• Hi, thanks for your comment. In answer to your question of whether it is necessary to give up alcohol completely or not, I think for some people taking a decent break can introduce the ability to be more mindful of their alcohol consumption, and to be more watchful of the trigger points. Unfortunately all moderation does for me is increase the anxiety and obsessing about drinking until I can’t take it anymore and I just cave in and get horribly drunk! In the end I think you know if your relationship with booze is unhealthy and when the time is right you will stop for good – if that’s how you feel. But only you will ever know that.
      Good luck on your journey, I hope you work it out! Lucy x

  4. loved you blog post congratulations on being sober!I have had brief periods of abstinence then lapse into a couple of days of too much then sober again…I don’t seem to be able to go the moderation route. But am going to try to be moderate on my vacation in a couple of weeks. It is a 2 week vacation…long enough of a trial. then I will start belle’s 100 day challenge when I return.
    going on my 15th day AF…this time around.
    bizi

    • Thank you, no, moderation never worked for me either. Good luck on your vacation – I hope you have a good time, and feel ready for the challenge when you get back. If you are anything like me, letting go of alcohol will give you a sense of freedom and relief like you never imagined!! All the best, Lucy x

  5. What a fabulous post! I too flicked the switch in April 2011; unfortunately, I needed to toggle it for about 8 months before I flicked it into what I pray is the permanent position of recovery in January 2012. I love how your wrote about the downward spiral of our relationship with alcohol, so poignant, and so spot-on! Can’t wait to read more…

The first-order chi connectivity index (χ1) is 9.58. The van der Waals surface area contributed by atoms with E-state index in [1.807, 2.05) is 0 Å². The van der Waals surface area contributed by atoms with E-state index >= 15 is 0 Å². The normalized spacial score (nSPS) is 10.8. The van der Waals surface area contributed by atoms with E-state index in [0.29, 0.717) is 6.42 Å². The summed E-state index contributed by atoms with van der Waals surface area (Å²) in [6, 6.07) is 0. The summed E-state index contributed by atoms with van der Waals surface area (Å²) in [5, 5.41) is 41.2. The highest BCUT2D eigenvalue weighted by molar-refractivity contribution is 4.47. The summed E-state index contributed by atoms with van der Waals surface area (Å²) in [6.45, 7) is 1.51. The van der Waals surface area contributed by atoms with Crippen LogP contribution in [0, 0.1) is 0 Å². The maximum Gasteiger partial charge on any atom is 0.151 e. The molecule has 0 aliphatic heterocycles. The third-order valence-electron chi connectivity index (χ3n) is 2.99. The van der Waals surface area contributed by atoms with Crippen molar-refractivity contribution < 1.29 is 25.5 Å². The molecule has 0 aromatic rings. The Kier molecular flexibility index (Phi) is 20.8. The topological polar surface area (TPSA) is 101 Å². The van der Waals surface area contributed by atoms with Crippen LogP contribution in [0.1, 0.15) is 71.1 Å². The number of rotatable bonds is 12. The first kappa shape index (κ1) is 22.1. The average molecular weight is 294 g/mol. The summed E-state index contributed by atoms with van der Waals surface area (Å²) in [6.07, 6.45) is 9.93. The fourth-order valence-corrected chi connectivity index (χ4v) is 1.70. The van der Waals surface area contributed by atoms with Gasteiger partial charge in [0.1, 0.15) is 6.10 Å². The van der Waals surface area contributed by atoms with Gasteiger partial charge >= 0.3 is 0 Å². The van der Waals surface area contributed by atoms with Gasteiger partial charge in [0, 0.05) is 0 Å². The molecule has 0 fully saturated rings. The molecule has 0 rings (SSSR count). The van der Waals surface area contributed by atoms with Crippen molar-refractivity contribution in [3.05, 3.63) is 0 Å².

• Thanks for reading and leaving this comment. I hope that you continue to find inspiration from my blog and please believe me that life has never been so good for me as it has since I stopped drinking. It really has changed everything for me, for the better. Wishing you happiness and a big boost of hope! Lucy x

    • Hi thanks so much for your lovely comment. I’m really pleased for you that you finally managed to get on top of things in January last year, long may it last – I have never been happier and I just wish everyone with an alcohol dependency knew how great life can be when you truly flick the switch for good. All the best, Lucy x

  6. This is a post that so many of us can relate to. That feeling of “am I really that bad?”; “do I really have to give it up for good?” finally start to segue into “I feel so much better not drinking” and “This is the way my life is really meant to be.” I have done a lot of toggling…I’m not going to say that this is is it…but there does seem to be a major change in my mindset and I have taken many steps to really ramp up my toolbox. Glad to be on this journey with you 🙂

    • Oh yes, the internal dialogue of whether ‘I really am that bad..’ or ‘Actually, am I that bad?’ I remember it well – and it was awful. I can’t believe I wasted so much thinking time on my alcohol dependency, and I am grateful every day for discovering the truth – that life is brilliant when you are free from dependency on booze. You sound very positive and I hope you continue on the same road – and it’s great to know that you are out there reading my blog and getting where I am coming from. Thank you 🙂

  7. Great post! Yep, I remember that “switch” all too well. After my second relapse I realized that alcohol was no longer part of my life. I finally surrendered to my recovery and since then it’s been much easier.